To compete with farmers throughout the region, Virginia’s agricultural operators depend on the latest crop variety releases to ensure high yields and other desirable traits. Researchers in Virginia Tech’s Crop Genetics Group develop new lines of soybeans, wheat, and barley to raise agricultural profitability and sustainability and, therefore, reduce food prices.
“Virginia Tech has been involved in variety development of soybeans for more than 30 years,” said Katy Martin Rainey, assistant professor of crop and soil environmental sciences in the College of Agriculture and Life Sciences. “We are one of just a few land-grant colleges and universities in the mid-Atlantic region contributing to food security and reducing food prices through crop breeding and genetics.”
Rainey and her colleagues are combining quality traits with good performance in soybeans. “Our main objective is to develop high-yield varieties of soybean, one of the most economically important crops in the state,” she said.
Virginia soybean producers harvest more than 15 million bushels of the crop each year, contributing between $75 million and $100 million to the state’s economy. Rainey also leads one of the only soybean-breeding programs in the country that targets adaptation to no-till farming systems, which sequester carbon, increase water-holding capacity and filtration, protect soil, and reduce fuel consumption.
“Our varieties have been the highest yielding under these conditions in trials with varieties from major seed companies,” Rainey explained.
Carl Griffey, professor of crop and soil environmental sciences, does similar work for two small grains: wheat and barley. Each year, Virginia Tech typically produces one to three varieties of wheat – a crop that generated more than $71 million for the state’s economy in 2007. In spring 2008, Griffey oversaw the development of five winter-wheat varieties and collaborated with Kansas State University scientists for two additional lines.
“What has accelerated this process more than anything is our collaboration with breeders in other states in the eastern [United States],” Griffey said. He predicts that this process will also gain momentum from marker-assisted selection technology.
“Last year, we did use markers to identify genes of interest in the new varieties of wheat, but we did not select the varieties based on this technology,” Griffey said. “We are not only using a better understanding of genetics to create these new lines of wheat but also are identifying, mapping, and selecting desirable genes using molecular technology and marker-assisted breeding.”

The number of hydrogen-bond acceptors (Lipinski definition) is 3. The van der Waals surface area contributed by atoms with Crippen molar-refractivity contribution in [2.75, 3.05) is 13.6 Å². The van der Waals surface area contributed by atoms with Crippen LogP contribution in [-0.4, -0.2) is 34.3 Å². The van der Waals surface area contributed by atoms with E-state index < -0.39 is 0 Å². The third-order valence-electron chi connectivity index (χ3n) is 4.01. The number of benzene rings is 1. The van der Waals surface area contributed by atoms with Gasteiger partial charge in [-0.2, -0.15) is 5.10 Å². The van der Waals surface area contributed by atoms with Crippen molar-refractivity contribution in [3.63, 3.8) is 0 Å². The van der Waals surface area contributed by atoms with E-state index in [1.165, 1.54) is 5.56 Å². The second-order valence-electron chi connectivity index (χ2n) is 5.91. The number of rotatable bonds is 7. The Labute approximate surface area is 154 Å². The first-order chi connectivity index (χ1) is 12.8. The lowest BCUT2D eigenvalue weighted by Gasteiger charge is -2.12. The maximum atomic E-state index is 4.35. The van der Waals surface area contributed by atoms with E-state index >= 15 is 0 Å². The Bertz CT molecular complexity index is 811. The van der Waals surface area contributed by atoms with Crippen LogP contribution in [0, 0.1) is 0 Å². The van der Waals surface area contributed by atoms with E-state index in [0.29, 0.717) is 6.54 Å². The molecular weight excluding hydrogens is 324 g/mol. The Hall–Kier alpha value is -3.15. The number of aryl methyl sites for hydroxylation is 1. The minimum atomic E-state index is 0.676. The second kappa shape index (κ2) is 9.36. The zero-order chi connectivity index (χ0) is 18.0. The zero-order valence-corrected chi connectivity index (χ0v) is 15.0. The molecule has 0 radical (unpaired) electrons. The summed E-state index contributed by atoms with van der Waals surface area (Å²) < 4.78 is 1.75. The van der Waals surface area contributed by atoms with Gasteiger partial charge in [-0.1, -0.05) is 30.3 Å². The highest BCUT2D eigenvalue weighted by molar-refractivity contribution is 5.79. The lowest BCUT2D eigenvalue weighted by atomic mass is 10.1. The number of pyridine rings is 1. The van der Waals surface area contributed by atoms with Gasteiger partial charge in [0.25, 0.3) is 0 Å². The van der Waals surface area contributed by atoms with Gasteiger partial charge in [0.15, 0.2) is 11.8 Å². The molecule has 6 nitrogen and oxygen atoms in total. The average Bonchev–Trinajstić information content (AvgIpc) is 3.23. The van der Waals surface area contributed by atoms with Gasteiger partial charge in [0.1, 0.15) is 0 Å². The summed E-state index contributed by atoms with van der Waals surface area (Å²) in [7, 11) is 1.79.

The soft wheat varieties typically grown in Virginia are used for foods like pastries and crackers. Although the hard wheat varieties used for breads are worth 40 cents to 50 cents more per bushel, they are not typically grown in the commonwealth’s wet climate.
Griffey also developed a line of hull-less barley last year, and Virginia Tech’s plant breeding program has worked with Osage Bioenergy on the creation of a $160 million plant in Hopewell, Va., that will convert barley into ethanol and potentially triple the region’s barley production.
Livestock, the top consumer of domestically grown soybeans, can readily digest about one-quarter of the crop’s phosphorus content. Virginia’s swine and poultry operators must choose between paying for dietary supplements that enable their animals to process the extra nutrients and potentially polluting sensitive ecosystems such as the Chesapeake Bay Watershed. The Crop Genetics Group is looking for a third option: low-phytate soybeans.
“We have discovered a soybean that is low in phytate by nature,” said M.A. Saghai Maroof, professor of crop and soil environmental sciences, who adds that the crop is naturally high in this indigestible form of phosphorus. “Because the soybean we found does not have a high yield, we are combining a conventional approach to crop breeding with genomics tools to accelerate the development of high-yielding and low-phytate soybeans with normal emergence.”
Virginia Tech is the only university with a line of low-phytate soybeans, which Maroof hopes will not only save money that livestock producers would have used for dietary supplements but will also stymie phosphorus pollution at its source.
“We are identifying molecular markers that are associated with low-phytate genes and using these markers to aid their transfers into elite cultivars,” Maroof said.
Although low-phytate soybeans will not be commercially available for years to come, Maroof and his colleagues have already started a collaborative feeding trial for poultry and swine in conjunction with the University of Missouri and a Canadian processing company.
Researchers are using similar techniques to develop a soybean line with low levels of undesirable sugars and provide more protein and calories than conventional varieties.
M. A. Saghai Maroof and his colleagues are leading a project to modify techniques that other researchers have used to isolate genes controlling disease resistance in tobacco and mustard weed. The modified techniques would be applied to soybeans. Read more.
|Crop||Acres harvested – 2007|
Source: Data from 2007 Acreage Report, U.S. Department of Agriculture’s National Agricultural Statistics Service.
Like their ancient counterparts, today’s plant breeders observe and select desirable traits to create new crop varieties.
Wheat CAP (Coordinated Agricultural Project), a multi-state, multi-institution project has created an animated presentation with more information about plant breeding as a modern career.
The project is funded in part by the U.S. Department of Agriculture and the Cooperative State Research, Education, and Extension Service.
The presentation also highlights Virginia Tech’s research and outreach in this area.
Look through previous Spotlight stories